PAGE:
Letter to India

How should I begin? Dear, dearest? You have been a part of me and I have been an atom of your vast fabric. Even after living in another great country of America for so many years, my allegiance to you has been unequivocal. But, today after finding out about the recent tragedy of at least twenty-two children dead in one of your eastern states of Bihar, I am hoping that I can still find reasons to love you unconditionally as I always have.

I have grown up with your limitations; I have learned from the adversity that comes with it. I have learned the significance of a bucket of clean water and I have cherished the availability of twenty-hour electricity after coming to United States. I have felt fortunate that I hail from the land of largest democracy where most religions, cultures, cuisines coexist. I have considered it to be my strength that I bow whenever I pass a church, mosque or a temple emphatically in spite of being a Hindu and that I have learned about all the major religions and their customs as a part of my school curriculum. I think other countries can learn from that. And supporting so many ideas, thoughts, dogmas and gaps between them brings challenges of its own and you are fighting a battle that is long, tiring and often seems unending.

When the newspaper say that Delhi is a rape capital, I feel ashamed for I started my life in that glorious, historic city after my graduation. I have wandered in its nooks and corners which are no longer safe even in broad daylight. When the TV channels show nothing but corruption busts day after day, hour after hour, I find my devotion for you lessening. When innocent, poor kids who come to school in the hope of finding meals and some education – they are greeted by empty sheds and poisonous food instead of teachers. I feel hurt. You are not just all this. You are much more. But for the same reason, as all around the world today, you are finding yourself amidst the greatest obstacles of poverty, over population and greed resulting in corruption of body and soul.

I wonder if it all started for me, because I left. I left in the hope of better life style, better opportunities and much more for myself. I did not think about you. I did not think if staying back was something I should have done. Then, even if I had complained of your deficiencies, I’d be working towards to alleviate them. I’d not be lowering my head, thousands of miles away but doing something about it. However, on the flip side, had I not come here, I’d not have realized many virtues of living – being compassionate for the most of all. I believe it my combined presence there and here that has given me a better understanding of you and what it means to be patriotic. Yet I feel torn today. I often catch myself thinking of your plight and if I should have stayed back to make a difference to at least one life. I would never know.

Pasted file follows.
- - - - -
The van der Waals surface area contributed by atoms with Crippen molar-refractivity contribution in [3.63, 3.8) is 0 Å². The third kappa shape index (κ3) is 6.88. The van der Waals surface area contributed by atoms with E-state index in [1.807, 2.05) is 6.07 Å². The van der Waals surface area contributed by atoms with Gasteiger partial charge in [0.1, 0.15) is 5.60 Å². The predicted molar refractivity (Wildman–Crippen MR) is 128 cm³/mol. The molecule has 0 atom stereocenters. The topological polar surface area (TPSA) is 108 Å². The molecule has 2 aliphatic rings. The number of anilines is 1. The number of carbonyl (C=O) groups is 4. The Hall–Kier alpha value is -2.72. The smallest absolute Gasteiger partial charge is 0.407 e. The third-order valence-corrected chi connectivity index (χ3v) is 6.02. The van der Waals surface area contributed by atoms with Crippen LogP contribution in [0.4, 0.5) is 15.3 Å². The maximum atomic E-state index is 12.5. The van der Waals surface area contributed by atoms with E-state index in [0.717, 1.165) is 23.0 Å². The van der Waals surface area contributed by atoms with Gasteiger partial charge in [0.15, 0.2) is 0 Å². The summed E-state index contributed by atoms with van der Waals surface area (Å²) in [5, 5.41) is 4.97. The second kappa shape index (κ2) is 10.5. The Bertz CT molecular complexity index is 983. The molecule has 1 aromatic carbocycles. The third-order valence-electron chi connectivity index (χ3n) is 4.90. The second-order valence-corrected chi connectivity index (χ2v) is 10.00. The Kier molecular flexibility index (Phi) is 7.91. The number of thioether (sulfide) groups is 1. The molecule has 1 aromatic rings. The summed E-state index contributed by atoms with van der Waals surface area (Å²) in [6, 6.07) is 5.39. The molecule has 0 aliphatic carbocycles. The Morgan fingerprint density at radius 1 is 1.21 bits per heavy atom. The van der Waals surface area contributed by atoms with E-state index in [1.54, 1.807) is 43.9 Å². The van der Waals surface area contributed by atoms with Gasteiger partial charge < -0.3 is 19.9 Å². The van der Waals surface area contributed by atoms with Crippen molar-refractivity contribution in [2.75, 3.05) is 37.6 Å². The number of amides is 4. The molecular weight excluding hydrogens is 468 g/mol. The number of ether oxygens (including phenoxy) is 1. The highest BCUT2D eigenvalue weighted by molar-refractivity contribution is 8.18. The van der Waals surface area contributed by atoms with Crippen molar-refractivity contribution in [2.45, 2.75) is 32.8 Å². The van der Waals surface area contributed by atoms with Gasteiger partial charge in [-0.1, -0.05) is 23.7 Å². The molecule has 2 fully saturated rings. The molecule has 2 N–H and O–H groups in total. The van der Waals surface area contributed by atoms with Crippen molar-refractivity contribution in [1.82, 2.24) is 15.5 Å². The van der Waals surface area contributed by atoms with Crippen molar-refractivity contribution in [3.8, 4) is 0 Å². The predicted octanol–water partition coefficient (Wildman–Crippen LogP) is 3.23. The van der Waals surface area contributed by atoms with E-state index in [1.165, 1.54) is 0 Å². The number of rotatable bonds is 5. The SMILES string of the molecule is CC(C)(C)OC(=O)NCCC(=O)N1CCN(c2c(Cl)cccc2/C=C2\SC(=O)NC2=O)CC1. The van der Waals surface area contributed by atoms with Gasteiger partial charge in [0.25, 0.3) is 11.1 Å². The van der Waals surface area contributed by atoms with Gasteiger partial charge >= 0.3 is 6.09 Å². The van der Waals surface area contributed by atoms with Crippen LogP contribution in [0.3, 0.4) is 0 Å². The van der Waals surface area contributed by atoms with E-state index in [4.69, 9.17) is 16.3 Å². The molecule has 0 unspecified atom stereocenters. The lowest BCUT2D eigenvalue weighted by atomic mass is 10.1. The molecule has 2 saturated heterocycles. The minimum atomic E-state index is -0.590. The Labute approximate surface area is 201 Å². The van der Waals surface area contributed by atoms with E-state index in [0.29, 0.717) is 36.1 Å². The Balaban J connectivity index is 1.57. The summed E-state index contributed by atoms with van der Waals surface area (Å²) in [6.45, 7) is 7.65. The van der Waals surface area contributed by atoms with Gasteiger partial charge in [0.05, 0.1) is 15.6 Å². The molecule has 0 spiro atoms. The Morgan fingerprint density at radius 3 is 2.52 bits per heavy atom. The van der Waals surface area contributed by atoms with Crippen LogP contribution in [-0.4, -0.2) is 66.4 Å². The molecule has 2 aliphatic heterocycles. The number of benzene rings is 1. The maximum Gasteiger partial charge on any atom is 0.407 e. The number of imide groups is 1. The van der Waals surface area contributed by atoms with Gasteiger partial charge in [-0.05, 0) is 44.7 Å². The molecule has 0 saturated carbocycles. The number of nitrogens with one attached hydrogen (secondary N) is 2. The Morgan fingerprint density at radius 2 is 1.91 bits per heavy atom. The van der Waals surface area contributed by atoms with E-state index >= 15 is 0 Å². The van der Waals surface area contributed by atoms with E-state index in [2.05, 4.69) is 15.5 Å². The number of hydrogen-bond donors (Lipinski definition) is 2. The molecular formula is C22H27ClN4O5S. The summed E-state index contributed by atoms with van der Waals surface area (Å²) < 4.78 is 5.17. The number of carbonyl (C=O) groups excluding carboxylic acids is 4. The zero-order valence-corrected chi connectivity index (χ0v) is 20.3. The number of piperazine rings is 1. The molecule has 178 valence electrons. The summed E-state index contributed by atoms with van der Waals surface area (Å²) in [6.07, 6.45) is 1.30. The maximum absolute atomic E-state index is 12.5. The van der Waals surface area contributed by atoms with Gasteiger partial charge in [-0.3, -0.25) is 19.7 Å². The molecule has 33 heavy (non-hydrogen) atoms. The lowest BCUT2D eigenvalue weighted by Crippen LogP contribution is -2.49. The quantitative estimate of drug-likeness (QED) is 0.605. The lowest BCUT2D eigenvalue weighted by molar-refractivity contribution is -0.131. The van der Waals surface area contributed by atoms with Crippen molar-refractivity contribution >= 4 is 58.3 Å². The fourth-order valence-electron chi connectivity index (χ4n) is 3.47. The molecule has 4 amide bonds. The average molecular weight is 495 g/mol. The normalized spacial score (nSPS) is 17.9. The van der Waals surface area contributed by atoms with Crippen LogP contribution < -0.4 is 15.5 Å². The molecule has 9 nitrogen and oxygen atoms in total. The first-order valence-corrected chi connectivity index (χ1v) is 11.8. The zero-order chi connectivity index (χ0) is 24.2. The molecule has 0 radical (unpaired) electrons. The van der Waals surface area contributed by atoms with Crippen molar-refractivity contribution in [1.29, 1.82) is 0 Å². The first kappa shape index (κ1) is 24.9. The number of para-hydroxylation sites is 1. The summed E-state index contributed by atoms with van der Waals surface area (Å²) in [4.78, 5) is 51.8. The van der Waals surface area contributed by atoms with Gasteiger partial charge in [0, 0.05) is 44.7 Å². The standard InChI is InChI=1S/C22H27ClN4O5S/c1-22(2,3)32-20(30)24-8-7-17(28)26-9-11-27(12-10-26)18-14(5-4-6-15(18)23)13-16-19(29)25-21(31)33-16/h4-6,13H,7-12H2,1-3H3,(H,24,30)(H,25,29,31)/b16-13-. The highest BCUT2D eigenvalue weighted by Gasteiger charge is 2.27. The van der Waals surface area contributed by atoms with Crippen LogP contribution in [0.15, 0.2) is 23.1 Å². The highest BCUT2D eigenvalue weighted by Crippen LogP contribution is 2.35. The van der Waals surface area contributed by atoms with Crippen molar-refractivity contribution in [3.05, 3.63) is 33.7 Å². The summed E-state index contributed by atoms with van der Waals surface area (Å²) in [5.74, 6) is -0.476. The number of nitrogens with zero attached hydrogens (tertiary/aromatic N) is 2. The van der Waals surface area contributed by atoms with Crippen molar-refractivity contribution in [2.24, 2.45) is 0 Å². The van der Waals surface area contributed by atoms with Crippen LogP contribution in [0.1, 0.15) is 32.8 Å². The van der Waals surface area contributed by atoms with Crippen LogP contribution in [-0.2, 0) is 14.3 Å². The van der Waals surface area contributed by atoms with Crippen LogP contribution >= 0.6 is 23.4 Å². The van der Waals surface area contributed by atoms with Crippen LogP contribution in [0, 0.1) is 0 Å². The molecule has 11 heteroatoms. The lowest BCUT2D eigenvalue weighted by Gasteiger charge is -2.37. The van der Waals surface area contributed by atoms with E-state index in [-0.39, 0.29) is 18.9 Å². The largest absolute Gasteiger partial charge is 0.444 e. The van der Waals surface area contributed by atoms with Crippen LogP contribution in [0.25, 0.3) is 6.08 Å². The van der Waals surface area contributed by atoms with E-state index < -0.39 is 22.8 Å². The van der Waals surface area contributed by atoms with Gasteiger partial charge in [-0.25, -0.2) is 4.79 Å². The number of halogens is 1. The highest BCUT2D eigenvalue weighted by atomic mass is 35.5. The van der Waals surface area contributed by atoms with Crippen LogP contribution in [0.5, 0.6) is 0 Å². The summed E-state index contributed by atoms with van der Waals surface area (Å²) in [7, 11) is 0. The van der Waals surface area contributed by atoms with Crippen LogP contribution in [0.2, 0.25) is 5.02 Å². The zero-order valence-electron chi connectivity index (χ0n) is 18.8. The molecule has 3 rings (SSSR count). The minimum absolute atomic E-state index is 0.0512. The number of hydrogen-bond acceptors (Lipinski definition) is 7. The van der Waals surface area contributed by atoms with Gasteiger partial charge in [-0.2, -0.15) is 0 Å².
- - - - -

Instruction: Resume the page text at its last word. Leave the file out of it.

In the meantime, I can pray for the lost souls and grieving families; I can hope for your glory to come back someday and I can wish that you stay close to my heart as you always have.

~~~~~

Above post is written in response to Daily prompt: Flip FLop

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11 thoughts on “Letter to India

  1. I love this. I am writing a blog on the exact same topic, the midday meal disaster and love how you’ve linked it to the daily prompt. It’s pretty awesome. Not the terrible event in Bihar, but your blog, i.e.

    1. Thanks Shuchita for reading and commenting. I hold warm feelings for the wonderful country of my origin but incidents like these, shake my confidence. Glad you could relate. Looking forward to your article.

  2. It is so sad that such a wonderful place is now having so many problems but what county does not have problems. I never never been there but from stories from my aunt who traveled their at least twice I yearn to but with the issues I am very cautious to.

    1. You are right about the limitations and the glory of India. I guess, I will never feel unsafe in it, because I was born and raised there. It is one of a kind with its vibrancy and melancholy; its strength and its feebleness and its eccentricity and sanity. You should think of visiting it, once.
      Thanks for reading and commenting 🙂

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